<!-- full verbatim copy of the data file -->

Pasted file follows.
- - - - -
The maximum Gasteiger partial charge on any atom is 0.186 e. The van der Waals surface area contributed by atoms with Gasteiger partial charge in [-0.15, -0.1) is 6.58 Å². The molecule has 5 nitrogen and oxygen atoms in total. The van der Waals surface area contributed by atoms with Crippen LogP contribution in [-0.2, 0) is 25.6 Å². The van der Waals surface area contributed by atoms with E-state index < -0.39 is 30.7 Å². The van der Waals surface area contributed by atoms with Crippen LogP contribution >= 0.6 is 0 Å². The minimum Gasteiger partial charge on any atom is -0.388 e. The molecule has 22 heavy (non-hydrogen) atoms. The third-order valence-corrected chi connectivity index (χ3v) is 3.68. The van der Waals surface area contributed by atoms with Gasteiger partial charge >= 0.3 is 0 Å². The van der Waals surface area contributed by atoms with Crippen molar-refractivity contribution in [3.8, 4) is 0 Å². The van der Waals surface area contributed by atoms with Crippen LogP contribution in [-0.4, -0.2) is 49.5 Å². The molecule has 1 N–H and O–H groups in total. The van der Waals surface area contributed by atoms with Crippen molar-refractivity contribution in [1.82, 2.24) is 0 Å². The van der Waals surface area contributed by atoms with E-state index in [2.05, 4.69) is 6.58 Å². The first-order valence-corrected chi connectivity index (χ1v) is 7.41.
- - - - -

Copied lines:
The maximum Gasteiger partial charge on any atom is 0.186 e. The van der Waals surface area contributed by atoms with Gasteiger partial charge in [-0.15, -0.1) is 6.58 Å². The molecule has 5 nitrogen and oxygen atoms in total. The van der Waals surface area contributed by atoms with Crippen LogP contribution in [-0.2, 0) is 25.6 Å². The van der Waals surface area contributed by atoms with E-state index < -0.39 is 30.7 Å². The van der Waals surface area contributed by atoms with Crippen LogP contribution >= 0.6 is 0 Å². The minimum Gasteiger partial charge on any atom is -0.388 e. The molecule has 22 heavy (non-hydrogen) atoms. The third-order valence-corrected chi connectivity index (χ3v) is 3.68. The van der Waals surface area contributed by atoms with Gasteiger partial charge >= 0.3 is 0 Å². The van der Waals surface area contributed by atoms with Crippen molar-refractivity contribution in [3.8, 4) is 0 Å². The van der Waals surface area contributed by atoms with Crippen LogP contribution in [-0.4, -0.2) is 49.5 Å². The molecule has 1 N–H and O–H groups in total. The van der Waals surface area contributed by atoms with Crippen molar-refractivity contribution in [1.82, 2.24) is 0 Å². The van der Waals surface area contributed by atoms with E-state index in [2.05, 4.69) is 6.58 Å². The first-order valence-corrected chi connectivity index (χ1v) is 7.41.